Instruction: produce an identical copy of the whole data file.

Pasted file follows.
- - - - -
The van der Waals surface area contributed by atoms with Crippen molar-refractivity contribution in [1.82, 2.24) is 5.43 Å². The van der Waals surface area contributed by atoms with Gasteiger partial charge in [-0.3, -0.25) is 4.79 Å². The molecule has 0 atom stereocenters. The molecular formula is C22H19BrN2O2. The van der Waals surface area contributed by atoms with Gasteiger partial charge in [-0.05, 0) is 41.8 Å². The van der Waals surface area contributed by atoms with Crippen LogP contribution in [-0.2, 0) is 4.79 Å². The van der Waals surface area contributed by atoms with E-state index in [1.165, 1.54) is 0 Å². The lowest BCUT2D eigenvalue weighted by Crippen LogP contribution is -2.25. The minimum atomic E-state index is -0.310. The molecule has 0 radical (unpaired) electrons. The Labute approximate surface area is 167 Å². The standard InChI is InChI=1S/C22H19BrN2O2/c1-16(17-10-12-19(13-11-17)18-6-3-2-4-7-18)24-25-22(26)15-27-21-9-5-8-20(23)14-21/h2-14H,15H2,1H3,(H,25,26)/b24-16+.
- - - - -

The van der Waals surface area contributed by atoms with Crippen molar-refractivity contribution in [1.82, 2.24) is 5.43 Å². The van der Waals surface area contributed by atoms with Gasteiger partial charge in [-0.3, -0.25) is 4.79 Å². The molecule has 0 atom stereocenters. The molecular formula is C22H19BrN2O2. The van der Waals surface area contributed by atoms with Gasteiger partial charge in [-0.05, 0) is 41.8 Å². The van der Waals surface area contributed by atoms with Crippen LogP contribution in [-0.2, 0) is 4.79 Å². The van der Waals surface area contributed by atoms with E-state index in [1.165, 1.54) is 0 Å². The lowest BCUT2D eigenvalue weighted by Crippen LogP contribution is -2.25. The minimum atomic E-state index is -0.310. The molecule has 0 radical (unpaired) electrons. The Labute approximate surface area is 167 Å². The standard InChI is InChI=1S/C22H19BrN2O2/c1-16(17-10-12-19(13-11-17)18-6-3-2-4-7-18)24-25-22(26)15-27-21-9-5-8-20(23)14-21/h2-14H,15H2,1H3,(H,25,26)/b24-16+.